By Robert Graves
Unabridged recording published by Blackstone Audio, Inc.
Read by Frederick Davidson
And now we climb into Mr. Peabody’s “Way-Back Machine” and once again return to ancient Rome. Instead of the late Republican period, however, let us visit the early days of the Empire. Robert Graves mined Suetonius’ The Twelve Caesars and Tacitus’ Annals and a few other histories of Rome during the Julio-Claudian dynasty and put together the same story in novel-format with Tiberius Claudius Drusus Nero Germanicus (aka Emperor Claudius I) as the first person voice.
The story is a well-known one to classicists and I dare say it was equally well known to that same crowd back in 1934 when it was first published, but even though anyone versed in Roman history knows where the story is going, Graves tells in in a charming manner.
Admittedly, in keeping with the sensibilities of readers in the 1930’s, Mister Graves cut out some of the juiciest bits of those ancient histories he borrowed from. The book describes some pretty racy scenes and yet they are tame compared to what might have been included. Many viewers, in fact, were shocked by the nudity and sexual content of the BBC serialized adaptation of I, Claudius (which included the sequel Claudius the God and His Wife Messalina), but that really was mild considering what might have been shown. Don’t believe me? Read Tacitus and Suetonius… I have… come to think of it I have an audio edition of Suetonius around somewhere too. One of these weeks I may review that too…
However, Graves was not trying to write a tawdry bit of fiction intent on grabbing readers by their prurient tastes. He was writing an historical novel as told by a largely despised cripple, who, somehow managed to survive through the reigns of Augustus, Tiberius and Caligula, where many of his more promising relatives did not, for one reason or another.
There is some debate as to just how accurate Graves’ portrayal of Claudius is. For that matter there is debate as to just how accurate some of Tacitus’ and Suetonius’ accounts were in places. One must keep in mind they were not writing about the early emperors while those emperors were still alive. One way to write a history that finds imperial favor is to make the current ruler look good by comparison, but certainly many of the stories had some basis in truth, even if Tiberius actually had quite a few positive accomplishments as emperor which are overlooked in favor of portraying him as an aging pervert, which apparently he was in his later years too. Even Caligula’s brief reign was not one prolonged orgy, although it did involve a series of prolonged orgies. I guess even deranged, over-sexed and incestuous creeps need a break now and then.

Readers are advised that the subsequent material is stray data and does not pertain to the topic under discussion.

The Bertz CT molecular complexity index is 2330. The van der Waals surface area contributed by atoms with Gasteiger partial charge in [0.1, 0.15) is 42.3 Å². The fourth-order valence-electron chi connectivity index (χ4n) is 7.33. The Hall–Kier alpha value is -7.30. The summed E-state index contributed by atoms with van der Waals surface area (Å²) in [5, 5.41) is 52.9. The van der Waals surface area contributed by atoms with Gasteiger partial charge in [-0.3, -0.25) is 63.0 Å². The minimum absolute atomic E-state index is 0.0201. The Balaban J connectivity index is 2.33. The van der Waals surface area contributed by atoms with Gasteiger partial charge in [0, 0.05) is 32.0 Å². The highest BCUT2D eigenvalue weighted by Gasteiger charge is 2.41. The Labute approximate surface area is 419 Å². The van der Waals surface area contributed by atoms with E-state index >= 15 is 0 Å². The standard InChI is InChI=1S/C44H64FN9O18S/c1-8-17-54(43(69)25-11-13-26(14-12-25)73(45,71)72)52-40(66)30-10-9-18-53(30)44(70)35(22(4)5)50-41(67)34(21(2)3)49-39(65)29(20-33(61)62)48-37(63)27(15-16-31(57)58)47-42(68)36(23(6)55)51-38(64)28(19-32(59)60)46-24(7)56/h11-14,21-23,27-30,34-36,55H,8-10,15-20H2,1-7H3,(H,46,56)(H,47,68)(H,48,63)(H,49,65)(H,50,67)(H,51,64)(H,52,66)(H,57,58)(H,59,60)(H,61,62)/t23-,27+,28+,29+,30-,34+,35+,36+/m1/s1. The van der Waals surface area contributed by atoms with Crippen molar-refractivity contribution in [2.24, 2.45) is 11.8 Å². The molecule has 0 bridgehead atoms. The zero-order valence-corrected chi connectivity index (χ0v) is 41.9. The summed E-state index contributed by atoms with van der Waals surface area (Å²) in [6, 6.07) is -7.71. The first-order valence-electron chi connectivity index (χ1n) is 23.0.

But while Graves does omit some of the more exciting incidents, such as the time Caligula decided he wanted to ride his horse, Incitatus, across the Bay of Naples simply because Tiberius’ soothsayer once said Caligula had “no more chance of becoming emperor than of riding a horse across the Bay of Baiae.”So he lined as many ships up as he could across the bay and used them as the foundation of a bridge over which he amused himself by riding back and forth from Baiae to Puteoli.
Even with omissions, however, it’s a fun read and easier on the eyes and mind than reading the originals. I do actually recommend reading Tacitus and Suetonius, but keep in mind they were written as histories, not novels, so along with the fascinating incidents they cover serious situations as well.
I said in my review of Stephen Saylor’s Roman Blood that due to the “Masterpiece Theatre” performance of I, Claudius, I always expect ancient Romans to speak English with a British accent. Frederick Davidson’s reading came close to curing me of that.
Most of his performance is in that “Stiff Upper Lip” manner that I see all too often in movies and television shows. It’s an unfair stereotype most of the time, but the fault may not be entirely that of Mister Davidson. A lot of it has to be due to the way Robert Graves wrote the book. Claudius is portrayed as quite a sober individual and since this is a first person narrative he only shows emotion in rare instances. Davidson’s reading is not entirely flat, but it does not have the emotional range that one saw in the BBC’s I, Claudius. At the beginning of the book, in fact, Davidson makes Alistair Cooke sound like a fount of emotion in comparison.
However, as the book continues, it is not hard to acclimate to Davidson’s reading and to be able to detect the subtle emotional nuances he projects. It could have been a more exciting reading, admittedly, but I rate Davidson’s performance as “Good.”
All told, I, Claudius is an interesting popularization of the ancient texts it draws from and Mister Davidson’s performance does not detract from it.